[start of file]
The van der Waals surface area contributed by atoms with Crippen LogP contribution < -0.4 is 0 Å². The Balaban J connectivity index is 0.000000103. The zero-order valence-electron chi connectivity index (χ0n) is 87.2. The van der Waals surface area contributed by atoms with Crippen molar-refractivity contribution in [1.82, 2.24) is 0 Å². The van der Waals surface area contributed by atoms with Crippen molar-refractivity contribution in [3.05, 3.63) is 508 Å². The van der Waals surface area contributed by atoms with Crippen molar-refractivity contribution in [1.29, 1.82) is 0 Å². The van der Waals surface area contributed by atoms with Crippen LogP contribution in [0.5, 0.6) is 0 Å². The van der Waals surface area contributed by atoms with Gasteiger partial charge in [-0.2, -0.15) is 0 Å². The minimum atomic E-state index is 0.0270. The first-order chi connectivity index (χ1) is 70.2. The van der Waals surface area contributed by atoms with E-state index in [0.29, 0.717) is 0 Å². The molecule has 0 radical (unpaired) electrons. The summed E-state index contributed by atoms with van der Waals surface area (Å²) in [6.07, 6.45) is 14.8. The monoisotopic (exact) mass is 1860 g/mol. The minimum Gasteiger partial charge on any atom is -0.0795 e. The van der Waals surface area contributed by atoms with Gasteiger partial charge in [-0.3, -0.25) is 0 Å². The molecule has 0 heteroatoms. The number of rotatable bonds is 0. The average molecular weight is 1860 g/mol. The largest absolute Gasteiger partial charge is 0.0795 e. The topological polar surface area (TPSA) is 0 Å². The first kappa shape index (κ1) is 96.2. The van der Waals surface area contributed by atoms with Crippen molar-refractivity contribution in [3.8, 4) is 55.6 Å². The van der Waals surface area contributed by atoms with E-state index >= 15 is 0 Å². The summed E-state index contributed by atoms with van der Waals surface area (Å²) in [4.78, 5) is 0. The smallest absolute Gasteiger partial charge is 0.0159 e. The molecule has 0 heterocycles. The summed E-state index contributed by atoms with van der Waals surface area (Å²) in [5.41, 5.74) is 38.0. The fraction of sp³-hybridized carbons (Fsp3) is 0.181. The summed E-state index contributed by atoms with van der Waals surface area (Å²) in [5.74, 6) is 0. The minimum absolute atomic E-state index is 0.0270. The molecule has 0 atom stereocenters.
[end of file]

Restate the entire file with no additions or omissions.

The van der Waals surface area contributed by atoms with Crippen LogP contribution < -0.4 is 0 Å². The Balaban J connectivity index is 0.000000103. The zero-order valence-electron chi connectivity index (χ0n) is 87.2. The van der Waals surface area contributed by atoms with Crippen molar-refractivity contribution in [1.82, 2.24) is 0 Å². The van der Waals surface area contributed by atoms with Crippen molar-refractivity contribution in [3.05, 3.63) is 508 Å². The van der Waals surface area contributed by atoms with Crippen molar-refractivity contribution in [1.29, 1.82) is 0 Å². The van der Waals surface area contributed by atoms with Crippen LogP contribution in [0.5, 0.6) is 0 Å². The van der Waals surface area contributed by atoms with Gasteiger partial charge in [-0.2, -0.15) is 0 Å². The minimum atomic E-state index is 0.0270. The first-order chi connectivity index (χ1) is 70.2. The van der Waals surface area contributed by atoms with E-state index in [0.29, 0.717) is 0 Å². The molecule has 0 radical (unpaired) electrons. The summed E-state index contributed by atoms with van der Waals surface area (Å²) in [6.07, 6.45) is 14.8. The monoisotopic (exact) mass is 1860 g/mol. The minimum Gasteiger partial charge on any atom is -0.0795 e. The van der Waals surface area contributed by atoms with Gasteiger partial charge in [-0.3, -0.25) is 0 Å². The molecule has 0 heteroatoms. The number of rotatable bonds is 0. The average molecular weight is 1860 g/mol. The largest absolute Gasteiger partial charge is 0.0795 e. The topological polar surface area (TPSA) is 0 Å². The first kappa shape index (κ1) is 96.2. The van der Waals surface area contributed by atoms with Crippen molar-refractivity contribution in [3.8, 4) is 55.6 Å². The van der Waals surface area contributed by atoms with E-state index >= 15 is 0 Å². The summed E-state index contributed by atoms with van der Waals surface area (Å²) in [4.78, 5) is 0. The smallest absolute Gasteiger partial charge is 0.0159 e. The molecule has 0 heterocycles. The summed E-state index contributed by atoms with van der Waals surface area (Å²) in [5.41, 5.74) is 38.0. The fraction of sp³-hybridized carbons (Fsp3) is 0.181. The summed E-state index contributed by atoms with van der Waals surface area (Å²) in [5.74, 6) is 0. The minimum absolute atomic E-state index is 0.0270. The molecule has 0 atom stereocenters.